At the start of the Pre-Competition Phase of the year (which is where I am now with my Smith College Squash Team), squash players should have a “workable” focus plan that they are using and evaluating in match play.  One of the reasons that my team improves more than “similar” teams, is that using and evaluating focus plans forces a critical reflection and self-analysis – something which most players at any level do not do.  Our first opponent in the Wesleyan Invitational this weekend beat us 5-4 two weekends ago – with the same line-ups we are going to reverse that decision and beat them 6-3 – due in large part to my players’ use of focus plans (obviously if we don’t I am going to return to this post and edit this part out;).  You can download the current squash focus plan form we are using here:  Squash Focus Plan Form.

In the video below, I explain the relationship between a player’s Squash Focus Plan and the three levels of familiarity with an opponent:

  1. Know opponent and have played them before;
  2. Know opponent but have not played them before;
  3. Do not know opponent.

Basically, I suggest that in the first two situations where the opponent is known, additional specific goals (tactics) may be set as part of the game plan.  I note however that for some players, the best performances come when they follow a set focus plan (e.g., they get anxious and confused if they think too much, or they are “feel”/intuitive style players). Hopefully, this situation would be a short term, intermediate step to being able to make tactical adjustments based on knowledge of the opponent so some mental training or tactical education may be required for this player).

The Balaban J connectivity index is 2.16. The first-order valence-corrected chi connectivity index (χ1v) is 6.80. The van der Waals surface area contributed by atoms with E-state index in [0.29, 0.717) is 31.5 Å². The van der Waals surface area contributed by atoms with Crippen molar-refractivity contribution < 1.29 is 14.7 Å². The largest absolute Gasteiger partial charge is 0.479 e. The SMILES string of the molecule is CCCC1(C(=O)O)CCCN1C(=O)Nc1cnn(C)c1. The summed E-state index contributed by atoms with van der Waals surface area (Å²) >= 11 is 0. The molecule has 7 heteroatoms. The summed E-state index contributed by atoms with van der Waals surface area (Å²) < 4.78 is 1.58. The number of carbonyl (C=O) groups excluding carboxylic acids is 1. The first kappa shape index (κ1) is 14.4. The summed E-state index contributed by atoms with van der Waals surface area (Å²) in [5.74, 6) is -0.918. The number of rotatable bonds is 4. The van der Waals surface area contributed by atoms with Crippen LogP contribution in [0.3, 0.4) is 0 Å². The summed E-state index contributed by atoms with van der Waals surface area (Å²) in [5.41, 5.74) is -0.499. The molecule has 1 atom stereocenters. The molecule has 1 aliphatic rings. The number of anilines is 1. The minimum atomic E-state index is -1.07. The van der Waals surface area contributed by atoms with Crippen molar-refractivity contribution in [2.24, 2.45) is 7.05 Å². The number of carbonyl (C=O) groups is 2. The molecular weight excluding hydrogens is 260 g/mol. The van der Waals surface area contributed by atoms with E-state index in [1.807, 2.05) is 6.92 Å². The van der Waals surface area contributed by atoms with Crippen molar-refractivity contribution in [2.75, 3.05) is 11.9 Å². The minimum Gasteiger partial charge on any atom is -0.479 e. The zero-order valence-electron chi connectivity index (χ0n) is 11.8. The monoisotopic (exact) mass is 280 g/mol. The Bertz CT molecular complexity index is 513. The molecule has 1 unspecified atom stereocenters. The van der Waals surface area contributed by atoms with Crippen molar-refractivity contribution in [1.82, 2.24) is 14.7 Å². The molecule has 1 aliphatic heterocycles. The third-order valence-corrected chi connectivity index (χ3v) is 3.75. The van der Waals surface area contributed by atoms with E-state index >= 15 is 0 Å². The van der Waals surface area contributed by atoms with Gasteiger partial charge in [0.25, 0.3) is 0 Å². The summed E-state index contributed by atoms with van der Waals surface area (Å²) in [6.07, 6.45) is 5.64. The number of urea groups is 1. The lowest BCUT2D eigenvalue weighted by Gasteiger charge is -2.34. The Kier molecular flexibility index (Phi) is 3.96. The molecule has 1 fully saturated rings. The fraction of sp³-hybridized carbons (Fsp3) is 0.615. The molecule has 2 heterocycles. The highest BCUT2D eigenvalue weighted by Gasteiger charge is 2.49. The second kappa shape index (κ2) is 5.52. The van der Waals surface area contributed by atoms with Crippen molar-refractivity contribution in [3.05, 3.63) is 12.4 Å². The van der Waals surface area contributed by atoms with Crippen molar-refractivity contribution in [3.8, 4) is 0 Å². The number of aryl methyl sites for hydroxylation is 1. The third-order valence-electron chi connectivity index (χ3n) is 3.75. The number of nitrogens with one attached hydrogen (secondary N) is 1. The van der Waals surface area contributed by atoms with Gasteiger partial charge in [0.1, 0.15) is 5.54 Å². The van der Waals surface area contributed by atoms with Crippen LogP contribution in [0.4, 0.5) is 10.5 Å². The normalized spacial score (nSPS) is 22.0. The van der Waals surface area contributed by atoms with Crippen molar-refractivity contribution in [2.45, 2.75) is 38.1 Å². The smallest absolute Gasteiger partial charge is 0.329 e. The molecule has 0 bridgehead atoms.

Avoid Overtraining Your College Squash Team!

March 26, 2011

My college squash team at Smith College is currently the only U.S. College Squash team practicing and training. According to NCAA Rules (after August 1st squash will no longer be an NCAA sport) each team is allowed an official season of 19 weeks, with 15 days of competition (the rules do vary slightly for Division I and Division III teams), and with careful planning (paying attention to overtraining) college coaches can increase the time period in which they are able to  influence their athletes’ training.  Unbelievably, the NCAA forbids coaches from conducting developmental activities with athletes outside of the official 19-week season – especially difficult to comprehend in the many sports (like squash) where athletes do not attain their optimal performances until their late 20’s.